Jeremy plays a familiar-sounding song on an acoustic guitar. I didn’t know he did singer-songwriter stuff. The song is quite long. Then it’s time for my part. I’m hoping that only the projection of these letters will be seen on camera and not my confused fuddling with them. I nervously keep pulling blocks off the letters, revealing nothing that even comes close to a word. Ed talks while I do this, and occasionally the audience in front of him makes noise, but none of it is intelligible to me. I try to crack jokes about the strangeness of this game to the girls— they’re friendly enough.

Mercifully the light table bit ends, me still clueless as to whether I completely bungled it or not. It appears that Jeremy is playing the song again now. I decide to go find my shoes and snoop around to see if Morgan Freeman came back.

I find neither of those things, and then the show seems to be over. Everyone is milling about and talking quite loud now. I return to the light table and one of the girls there, a platinum blonde, starts talking to me. I can’t hear her so I have to put my ear right up next to her mouth. She laughs about how confused she is about what kind of show this is, and I agree, and she puts her face really close to mine, and I assume she couldn’t hear what I’d said and go to repeat it, but she kisses me. I freak out a little and disengage without trying to seem freaked out. I mumble something about needing my shoes, intentionally using the room’s noise to obscure what I’m saying, then take off into the crowd.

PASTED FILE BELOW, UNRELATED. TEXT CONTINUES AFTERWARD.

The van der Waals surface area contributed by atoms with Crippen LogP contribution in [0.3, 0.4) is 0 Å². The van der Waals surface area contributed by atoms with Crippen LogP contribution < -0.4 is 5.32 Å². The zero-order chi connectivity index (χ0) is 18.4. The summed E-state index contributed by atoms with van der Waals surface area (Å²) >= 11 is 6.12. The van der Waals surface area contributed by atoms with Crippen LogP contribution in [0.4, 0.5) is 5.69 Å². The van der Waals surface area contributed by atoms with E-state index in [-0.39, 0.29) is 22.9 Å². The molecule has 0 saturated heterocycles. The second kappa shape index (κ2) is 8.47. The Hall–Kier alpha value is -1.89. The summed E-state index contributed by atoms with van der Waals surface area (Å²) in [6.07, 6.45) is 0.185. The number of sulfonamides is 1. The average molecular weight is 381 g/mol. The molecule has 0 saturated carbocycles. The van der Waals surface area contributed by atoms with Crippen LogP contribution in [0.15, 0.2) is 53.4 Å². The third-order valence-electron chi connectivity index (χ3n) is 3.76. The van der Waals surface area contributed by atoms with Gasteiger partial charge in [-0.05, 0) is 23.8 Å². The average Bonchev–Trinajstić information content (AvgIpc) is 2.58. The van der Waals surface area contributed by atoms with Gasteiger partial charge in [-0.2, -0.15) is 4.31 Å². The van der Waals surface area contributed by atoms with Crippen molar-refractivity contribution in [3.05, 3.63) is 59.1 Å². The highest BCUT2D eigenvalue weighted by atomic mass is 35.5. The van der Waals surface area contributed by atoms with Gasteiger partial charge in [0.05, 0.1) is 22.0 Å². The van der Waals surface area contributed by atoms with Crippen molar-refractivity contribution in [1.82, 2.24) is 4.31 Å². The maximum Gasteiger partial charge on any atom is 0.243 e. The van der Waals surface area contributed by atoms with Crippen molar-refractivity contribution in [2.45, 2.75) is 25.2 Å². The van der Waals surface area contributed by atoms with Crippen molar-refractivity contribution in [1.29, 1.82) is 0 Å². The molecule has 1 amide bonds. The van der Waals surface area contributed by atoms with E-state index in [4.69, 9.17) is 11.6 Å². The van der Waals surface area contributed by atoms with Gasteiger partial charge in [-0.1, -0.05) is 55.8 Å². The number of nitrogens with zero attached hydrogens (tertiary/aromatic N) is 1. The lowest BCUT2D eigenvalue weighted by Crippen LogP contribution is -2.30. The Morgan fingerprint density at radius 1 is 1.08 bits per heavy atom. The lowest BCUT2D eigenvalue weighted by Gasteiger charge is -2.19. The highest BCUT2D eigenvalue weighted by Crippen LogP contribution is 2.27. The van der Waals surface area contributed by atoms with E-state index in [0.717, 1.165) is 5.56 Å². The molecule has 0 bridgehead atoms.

I still can’t find my shoes, but Adam from the west side is near the entrance, and so is George from Oakland, and we have to go clock out, apparently, so we can get paid. The office where we do this is in another building of the hospital, and it is then that I realize that we are 24 floors from ground level. Riding the elevator I try to imagine Swearingen and Bullock talking during a long elevator ride and decide that tall buildings are both a cause and a symptom of the pussification of the American male.

We get to a lobby. The girls from the light table are there and they all greet us warmly. One of them has a leather jacket on now, the back of which bears a hand-scrawled message something along the lines of “I got titfucked on Goatse.cx” and I realize that this girl is either some kind of aspiring netporn star, or netporn journalist, or something along those lines. (Some intuition causes me to discard the idea that she’s one of those dimeadozen dirty autobiographical sex columnists, fake Sex-in-the-city types or whatever.) We hang in the lobby for a bit, waiting for something. Three jocko dudes come in the front door and one of them immediately begins loudly talking shit about the girl in the leather jacket. I tell him and his friends to keep moving, to go do whatever they have to do in this building, and after giving me a triple stinkeye (but no backtalk) they all do. I watch them join a group of about 20 other jockos that I hadn’t noticed before, congregating at the other end of the lobby. I get nervous. Adam and George bid farewell to the girls and we walk outside, into the snow, to walk over to the building where this office we need to get to is. I wonder if that huge mob of jockos will fuck with those girls again. My socks get really wet but it’s not as annoying as I expected it to be.